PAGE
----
According to recent reports, missionaries in Thailand are having success in evangelizing Muslim refugees. When these people enter the country as illegal aliens they are detained in a central holding area until legal problems are resolved or they can be reclassified as refugees. While in custody, they are provided bare subsistence rations.

But missionaries, who bring them basic medicines, vitamins and special foods required by Islamic law, find that they become very receptive to the Gospel

No Muslims are helping the Muslim detainees, so when Christians help them, they are open to the Christian message.

As a result, Muslims from Iran, Iraq, Afghanistan, Burma and India, as well as individuals from Singapore, China, Germany and the U.S., are responding to the Gospel.


Around the World

Astonishing Quechua Breakthrough Highlighted

by Roberta Winter

I must admit Ralph and I have a very warm spot in our hearts for American Indians. Our "overseas" assignment as missionaries was to an American Indian tribe, a modern sub-group of the ancient Mayas. Their language was extremely sophisticated, with required prefixes and suffixes to the verb indicating direction, type of motion, intent as to length of stay, position of subject (face up? face down?), etc. Anyone who might carelessly speak of "stupid" Indians just didn't know the facts. Centuries of malnutrition and mistreatment had left their mark, but signs of the ancient brilliance were still evident.

But we were there to evangelize them and to carry forward the church so ably begun by three missionaries who had preceded us by many years. At one time before we arrived, our valley in Western Guatemala had experienced a "people movement." Three thousand Indians had become believers as a result, and most of these remained faithful.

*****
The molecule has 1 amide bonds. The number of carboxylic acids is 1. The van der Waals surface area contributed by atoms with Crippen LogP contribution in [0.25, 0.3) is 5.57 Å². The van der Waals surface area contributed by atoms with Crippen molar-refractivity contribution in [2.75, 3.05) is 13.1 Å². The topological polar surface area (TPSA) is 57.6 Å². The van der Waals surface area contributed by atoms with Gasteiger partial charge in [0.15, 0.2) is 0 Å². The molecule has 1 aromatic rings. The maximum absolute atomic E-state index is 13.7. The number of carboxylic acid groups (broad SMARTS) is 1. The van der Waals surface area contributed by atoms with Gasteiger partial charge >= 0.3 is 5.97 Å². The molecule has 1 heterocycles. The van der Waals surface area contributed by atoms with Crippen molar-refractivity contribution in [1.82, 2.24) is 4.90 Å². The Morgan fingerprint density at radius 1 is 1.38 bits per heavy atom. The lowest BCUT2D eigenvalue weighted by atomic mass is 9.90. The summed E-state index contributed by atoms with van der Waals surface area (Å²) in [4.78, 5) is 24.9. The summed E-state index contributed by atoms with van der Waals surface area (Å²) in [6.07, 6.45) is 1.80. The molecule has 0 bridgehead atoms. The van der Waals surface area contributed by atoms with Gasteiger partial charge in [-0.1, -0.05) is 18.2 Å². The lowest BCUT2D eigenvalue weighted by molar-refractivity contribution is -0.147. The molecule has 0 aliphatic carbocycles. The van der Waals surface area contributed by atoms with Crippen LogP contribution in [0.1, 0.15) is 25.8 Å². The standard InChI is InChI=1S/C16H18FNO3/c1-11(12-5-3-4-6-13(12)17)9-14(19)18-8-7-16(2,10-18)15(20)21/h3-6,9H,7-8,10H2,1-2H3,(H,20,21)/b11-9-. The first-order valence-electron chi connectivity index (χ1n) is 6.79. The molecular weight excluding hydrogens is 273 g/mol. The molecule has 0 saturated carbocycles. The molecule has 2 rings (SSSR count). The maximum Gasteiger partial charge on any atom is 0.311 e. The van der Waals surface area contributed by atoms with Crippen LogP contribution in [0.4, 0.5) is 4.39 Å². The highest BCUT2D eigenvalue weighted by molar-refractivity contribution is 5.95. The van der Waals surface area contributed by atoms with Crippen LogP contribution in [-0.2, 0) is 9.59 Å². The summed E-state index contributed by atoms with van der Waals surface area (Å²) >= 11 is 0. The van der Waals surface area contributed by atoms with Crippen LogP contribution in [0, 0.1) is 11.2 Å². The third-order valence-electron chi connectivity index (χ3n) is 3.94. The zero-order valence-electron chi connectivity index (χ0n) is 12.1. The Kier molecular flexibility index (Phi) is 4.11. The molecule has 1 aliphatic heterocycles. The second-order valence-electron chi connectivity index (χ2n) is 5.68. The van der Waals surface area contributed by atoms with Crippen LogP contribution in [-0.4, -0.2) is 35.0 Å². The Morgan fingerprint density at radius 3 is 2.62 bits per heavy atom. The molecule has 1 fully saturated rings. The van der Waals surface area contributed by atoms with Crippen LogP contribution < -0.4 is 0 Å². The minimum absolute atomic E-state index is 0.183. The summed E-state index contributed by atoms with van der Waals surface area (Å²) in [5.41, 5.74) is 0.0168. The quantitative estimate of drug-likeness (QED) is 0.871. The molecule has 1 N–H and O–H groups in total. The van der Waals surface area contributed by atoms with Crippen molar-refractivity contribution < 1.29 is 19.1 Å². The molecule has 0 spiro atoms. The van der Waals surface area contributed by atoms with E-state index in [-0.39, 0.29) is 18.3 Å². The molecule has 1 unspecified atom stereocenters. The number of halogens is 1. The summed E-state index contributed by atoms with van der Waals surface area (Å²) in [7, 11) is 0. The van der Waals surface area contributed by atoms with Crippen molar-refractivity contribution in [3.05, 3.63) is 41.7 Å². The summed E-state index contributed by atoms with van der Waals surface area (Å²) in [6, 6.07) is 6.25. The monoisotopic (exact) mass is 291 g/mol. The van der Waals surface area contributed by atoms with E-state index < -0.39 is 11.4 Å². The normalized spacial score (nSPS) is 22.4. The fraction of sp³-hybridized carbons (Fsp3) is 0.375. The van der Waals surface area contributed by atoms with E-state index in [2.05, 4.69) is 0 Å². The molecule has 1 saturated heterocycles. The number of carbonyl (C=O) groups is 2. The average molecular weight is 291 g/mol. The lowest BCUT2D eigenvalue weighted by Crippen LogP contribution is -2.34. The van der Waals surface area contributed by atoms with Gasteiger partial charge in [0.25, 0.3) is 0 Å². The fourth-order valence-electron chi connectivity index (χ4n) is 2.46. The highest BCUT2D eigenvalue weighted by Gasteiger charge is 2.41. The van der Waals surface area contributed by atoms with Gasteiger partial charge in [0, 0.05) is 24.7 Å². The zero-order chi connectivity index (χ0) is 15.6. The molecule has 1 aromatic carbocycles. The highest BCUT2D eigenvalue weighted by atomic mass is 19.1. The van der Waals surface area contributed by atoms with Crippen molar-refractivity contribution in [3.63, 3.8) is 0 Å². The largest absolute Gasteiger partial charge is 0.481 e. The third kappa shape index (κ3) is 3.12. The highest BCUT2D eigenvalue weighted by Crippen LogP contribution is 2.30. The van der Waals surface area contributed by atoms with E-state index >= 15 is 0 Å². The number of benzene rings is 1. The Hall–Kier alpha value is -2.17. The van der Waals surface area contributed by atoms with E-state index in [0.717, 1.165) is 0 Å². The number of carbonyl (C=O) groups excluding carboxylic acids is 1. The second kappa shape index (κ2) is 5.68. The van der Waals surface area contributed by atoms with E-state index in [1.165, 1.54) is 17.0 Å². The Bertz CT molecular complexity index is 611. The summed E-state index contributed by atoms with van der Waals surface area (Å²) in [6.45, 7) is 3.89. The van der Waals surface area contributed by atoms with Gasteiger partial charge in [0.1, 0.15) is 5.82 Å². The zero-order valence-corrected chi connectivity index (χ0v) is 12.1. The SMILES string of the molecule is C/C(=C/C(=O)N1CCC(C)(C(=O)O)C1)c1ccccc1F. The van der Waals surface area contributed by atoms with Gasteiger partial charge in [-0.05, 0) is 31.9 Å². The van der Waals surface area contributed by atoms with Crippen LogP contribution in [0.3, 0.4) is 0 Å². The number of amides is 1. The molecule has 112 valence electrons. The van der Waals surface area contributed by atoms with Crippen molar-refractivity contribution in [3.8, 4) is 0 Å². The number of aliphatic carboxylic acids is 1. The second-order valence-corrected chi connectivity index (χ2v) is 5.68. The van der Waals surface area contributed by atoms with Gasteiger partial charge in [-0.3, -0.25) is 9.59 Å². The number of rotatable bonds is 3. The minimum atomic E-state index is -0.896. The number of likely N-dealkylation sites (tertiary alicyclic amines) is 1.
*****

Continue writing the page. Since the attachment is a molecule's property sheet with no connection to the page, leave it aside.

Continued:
When we arrived, we found the believers unbelievably open to any suggestion we might make as missionaries. Unbelievers, however, were wedded to tradition, suspicious of anything new.

I guess that's why the news which has leaked out of Chimborazo, Ecuador in recent years has so excited us.

Not many years ago, only a handful of Quechuas, modern descendants of the noble Incas of the 1500s, had come to Christ through the work of the World Mission Prayer League. Today, in the Chimborazo valley in Ecuador alone, there are 50,000 believers. This incredible breakthrough is now seeing parallel successes all throughout the 12 million in the Quichua/Quechua sphere in Ecuador, Peru, and Bolivia—representing over half of all the American Indians in the Western Hemisphere.

HCJB recently reported on the first joint evangelism conference of all Quechua Christians in Ecuador. Five hundred pastors and church leaders came. A thousand rededicated their lives or made first-time decisions for Christ. Between 5,000 and 10,000 Quechuas were in attendance every day! No doubt, most of them had to walk for days over icy mountain trails to get there. Their wives carried their babies on their backs, and the men walked on ahead, laden down with bundles of bedding and corn. I can just see them. How many times have I witnessed exactly the same scene!

This conference was organized and financed by Quichua believers. According to Eldon Yoder, Gospel Missionary Union field director, "there haven't been so many Quechua believers in one place since the revised New Testament was distributed in 1973." There is a real hunger for God's word. In the last 18 months, five distinct translations in different dialects of Quichua/Quechua have come off the press. The day one of these was made available for a Quechua dialect in Peru, 2500 people turned out, and the full run of 10,000 copies was sold on the spot.

The Bible has made a tremendous change in the lives of the Quechua believers. Years ago the cantinas (bars) were full, and the roads lined with drunks. Fights were common, and families were divided. Today, there is prosperity, drinking feasts are gone, and the people live in cement block (rather than adobe) homes.

But leftist political groups are not happy that the gospel has brought what they can only promise, and they have tortured and threatened the lives of a number of pastors and lay leaders. New believers face a struggle against the evangelism of false cults (always a danger to new Christians). The bar owners are furious at their own loss of income. And the newly prosperous Indians are tempted by materialism.

Yet this movement portrays dramatically what could happen by the year 2000 within many other major clusters of Unreached Peoples around the world.